As homeless population grows, Montgomery County changes tactics -- Gazette.Net


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Robert Carrington found it easier to live on the streets for three years than to find a place to live on his own.

On the street, he had friends to drink with and he could find food. In shelters, he struggled to stay sober and keep menial jobs because he was almost always dirty, sick and tired from his days on the street. He couldn’t save money for a place of his own.

“You start losing hope, then you fall down with the drinking more,” he said.

Homeless advocates are trying to end this shelter-to-street cycle to slow the growth of one of Montgomery County’s fastest-growing populations: the chronically homeless. They are defined as those who have been living on the street for more than a year, have a disability, and spent the previous three years either entirely homeless, or in and out of it.

The focus of the county’s response to homelessness is shifting, said Kim Ball, the administrator of homeless services for the Department of Health and Human Services. Efforts will no longer only focus on providing temporary and transitional housing — usually hotel stays that last up to a few months or emergency shelters. The “housing first” model centers on creating permanent supportive housing for those in need with on-site services.

The newest addition to the county’s stock of permanent, supportive housing is Lasko Manor in Bethesda. The $4.3 million, 12-unit studio-apartment complex on the 7900 block of Hampden Lane opened in August, said Susan Yancy, a spokeswoman for the Housing Opportunities Commission of Montgomery County, a nonprofit housing organization. The manor was paid for by $2 million in state tax credits, $1 million in federal stimulus funds and a $1 million loan from Montgomery County

Lasko Manor, now nearly full, like most similar complexes is run with on-site counselors as well as services for residents in hopes of keeping them employed and safely housed, she said.

County officials say this model is a proven way to combat chronic homelessness and, despite this year’s uptick in homeless residents, is getting people off Montgomery County streets.

Chronically homeless

Compared to other jurisdictions in the metropolitan area, Montgomery County experienced the largest jump in chronically homeless this year compared to last — from 180 to 344 adults, according to the Metropolitan Washington Council of Governments, a regional organization of the 20 governments in and around Washington, D.C., which tracks regional homelessness. Some areas, including the District, saw declines in homelessness.

Despite those figures, homeless advocates say they are on track to curb the problem as they change the way they think about getting people like Carrington off the street.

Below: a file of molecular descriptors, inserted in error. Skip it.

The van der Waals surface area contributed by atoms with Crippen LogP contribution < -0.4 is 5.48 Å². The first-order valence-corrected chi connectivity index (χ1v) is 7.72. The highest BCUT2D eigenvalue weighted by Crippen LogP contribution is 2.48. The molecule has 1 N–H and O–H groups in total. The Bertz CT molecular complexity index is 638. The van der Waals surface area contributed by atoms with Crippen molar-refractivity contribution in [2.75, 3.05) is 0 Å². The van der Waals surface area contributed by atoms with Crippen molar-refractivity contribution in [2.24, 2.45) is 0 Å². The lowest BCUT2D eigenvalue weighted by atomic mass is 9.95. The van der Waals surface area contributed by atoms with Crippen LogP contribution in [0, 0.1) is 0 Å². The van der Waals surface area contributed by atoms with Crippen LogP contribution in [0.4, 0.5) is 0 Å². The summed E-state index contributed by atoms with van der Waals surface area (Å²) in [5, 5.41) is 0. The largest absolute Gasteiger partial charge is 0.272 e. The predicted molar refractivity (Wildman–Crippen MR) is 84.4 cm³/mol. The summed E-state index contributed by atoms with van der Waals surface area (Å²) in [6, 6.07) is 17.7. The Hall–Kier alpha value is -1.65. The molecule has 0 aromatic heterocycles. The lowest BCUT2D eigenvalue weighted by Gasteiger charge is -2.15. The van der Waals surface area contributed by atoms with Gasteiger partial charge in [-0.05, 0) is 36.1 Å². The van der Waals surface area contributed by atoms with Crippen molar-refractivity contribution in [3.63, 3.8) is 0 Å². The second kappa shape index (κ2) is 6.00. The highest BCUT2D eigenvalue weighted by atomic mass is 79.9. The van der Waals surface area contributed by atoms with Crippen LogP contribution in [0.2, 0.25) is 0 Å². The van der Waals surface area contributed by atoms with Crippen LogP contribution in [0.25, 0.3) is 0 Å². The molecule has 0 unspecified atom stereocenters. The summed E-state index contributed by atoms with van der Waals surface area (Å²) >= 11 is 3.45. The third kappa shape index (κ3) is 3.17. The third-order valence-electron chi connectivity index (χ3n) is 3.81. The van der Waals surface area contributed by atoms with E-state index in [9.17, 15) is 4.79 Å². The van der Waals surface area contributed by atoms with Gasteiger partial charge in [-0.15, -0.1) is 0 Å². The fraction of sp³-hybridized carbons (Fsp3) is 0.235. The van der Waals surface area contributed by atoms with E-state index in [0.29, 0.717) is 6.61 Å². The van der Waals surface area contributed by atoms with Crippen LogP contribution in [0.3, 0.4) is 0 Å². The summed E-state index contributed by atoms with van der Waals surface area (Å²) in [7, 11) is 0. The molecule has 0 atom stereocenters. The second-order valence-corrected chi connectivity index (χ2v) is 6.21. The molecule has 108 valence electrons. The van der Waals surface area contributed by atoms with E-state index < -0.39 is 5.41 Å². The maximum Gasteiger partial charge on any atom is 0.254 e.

The chronically homeless make up about 27 percent of the 11,988 homeless people in the Washington, D.C.-region, and they use more than half of its homeless resources, according to the Metropolitan Washington Council of Governments.

John Mendez, the outreach social worker for Bethesda Cares Inc., a nonprofit that supports working poor and homeless in Montgomery County, said the chronically homeless are the hardest to help, because many have drug problems, mental or physical disabilities, and health issues. Montgomery County doesn’t focus enough on actively finding and housing the most severely homeless, Mendez said, likely because they are also the last to ask for help. Traditional methods of assistance, where permanent, subsidized housing comes only after they enter rehabilitation or work programs, has proven to be ineffective.

“They’re the hardest ones to help, but they’re also the ones who at the center of the problem,” Mendez said. “These are people who we need to get off the street first, then everything else will fall into place.”

Michael Knapp, a former county councilman representing the upcounty, said when he and Councilman George Leventhal (D-At large) of Takoma Park proposed the housing first model in 2008, he knew it would first help those most capable of being helped, not the most severly-homeless. As more housing is available, the county will be able to focus on the chronically homeless, Knapp said.

“The hardest are always going to be the hardest, you’re going to help the people on the front-end first,” he said. “When it gets established, then you’ll see it get to [the chronically homeless].”

Leventhal, chair of the county’s Health and Human Services Committee, said the county isn’t writing off the hard cases, saying the opposite is often true: that the most-severly in need are being targeted for care.